Gertrude and Claudius

Gertrude and Claudius is a novel by John Updike. It uses the known sources of William Shakespeare's Hamlet to tell a story that draws on a rather straightforward revenge tale in the medieval Denmark depicted by Saxo Grammaticus in his twelfth-century Historiae Danicae, but incorporates extra plot elements added by François de Belleforest in his Histoires tragiques, published in 1576.[1] And, finally, it brings in various elements from Shakespeare's play, including the name "Corambis" for Polonius from the "bad quarto" of 1603.[2] This story, in its three forms, is primarily concerned with Hamlet (or "Amleth" in Saxo) avenging his father's murder, but the story starts earlier. The novel is concerned with that earlier life of Gertrude, Claudius, and old Hamlet, and it ends at the close of Act I, scene ii of Hamlet.

Gertrude and Claudius
AuthorJohn Updike
Cover artistChip Kidd (designer)
CountryUnited States
PublisherAlfred A. Knopf
Publication date
February 8, 2000
Media typePrint (hardback & paperback)
Pages212 pp (hardcover edition)
813/.54 21
LC ClassPS3571.P4 G47 2000

The characters have different names in Saxo, Belleforest, and Shakespeare (e.g. Gerutha, Geruthe, Gertrude), and the novel, in three parts, modulates the names as the play's time approaches. The story takes elements from all three predecessors, but is consistent (arguably) only with Shakespeare's. For example, the murder that was public knowledge in Saxo and Belleforest becomes secret in Shakespeare and also in this story. But Belleforest introduces the adultery between Gertrude and Claudius (Shakespeare is ambiguous on this point), and further, implies that Gertrude encouraged Claudius to murder her husband. Updike takes the adultery, and makes it an appealing love affair. Gertrude is a sensual, somewhat neglected wife, Claudius a rather dashing fellow, and old Hamlet an unpleasant combination of brutal Viking raider and coldly ambitious politician. But Updike has Claudius kill his brother without Gertrude's knowledge or encouragement. Finally, Gertrude has definite intimations of a ghost of her dead husband, and Claudius hears rumors of a midnight spirit in armour roving the battlements. The ghost is only Shakespearean.[3]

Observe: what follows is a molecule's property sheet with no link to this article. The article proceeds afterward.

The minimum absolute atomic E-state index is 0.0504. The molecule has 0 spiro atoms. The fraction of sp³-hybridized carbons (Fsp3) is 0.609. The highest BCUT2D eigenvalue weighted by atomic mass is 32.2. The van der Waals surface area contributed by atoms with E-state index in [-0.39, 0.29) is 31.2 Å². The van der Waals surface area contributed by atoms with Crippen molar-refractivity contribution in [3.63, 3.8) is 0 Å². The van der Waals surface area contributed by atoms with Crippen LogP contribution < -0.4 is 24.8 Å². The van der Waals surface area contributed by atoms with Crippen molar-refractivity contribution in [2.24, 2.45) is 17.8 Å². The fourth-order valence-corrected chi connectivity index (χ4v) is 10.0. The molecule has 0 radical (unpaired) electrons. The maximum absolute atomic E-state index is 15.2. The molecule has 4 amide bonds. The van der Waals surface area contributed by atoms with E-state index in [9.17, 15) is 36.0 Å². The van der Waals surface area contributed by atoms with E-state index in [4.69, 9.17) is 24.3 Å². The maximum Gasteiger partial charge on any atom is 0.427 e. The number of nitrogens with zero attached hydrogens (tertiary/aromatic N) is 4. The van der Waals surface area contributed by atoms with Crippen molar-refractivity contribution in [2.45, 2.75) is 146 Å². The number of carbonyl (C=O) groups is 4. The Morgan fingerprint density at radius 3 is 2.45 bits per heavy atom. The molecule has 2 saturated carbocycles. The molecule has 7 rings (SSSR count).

Hamlet spends most of the novel's time offstage, as it were: a young child shunted off to nursemaids, a boy left to mischief with the disorderly Yorick, or a seemingly perpetual student living in Wittenberg. He never speaks for himself, and is seen very briefly only twice. But as the story ends he is finally back home at Elsinore, and Claudius feels that the resentful young man can be trained up into a properly domesticated prince and, matched with Ophelia (presented as a pretty but rather vacant young woman), reliably produce heirs to extend this benign dynasty...


  1. Edwards, 1-2.
  2. Updike, Forward
  3. But which may come from the "ur-Hamlet" (Edwards, pp.2-3)


  • Edwards, Philip, ed. Hamlet, Prince of Denmark. Cambridge, 2003. (New Cambridge Shakespeare)
  • Updike, John. Gertrude and Claudius. New York: Knopf, 2000.
This article is issued from Wikipedia. The text is licensed under Creative Commons - Attribution - Sharealike. Additional terms may apply for the media files.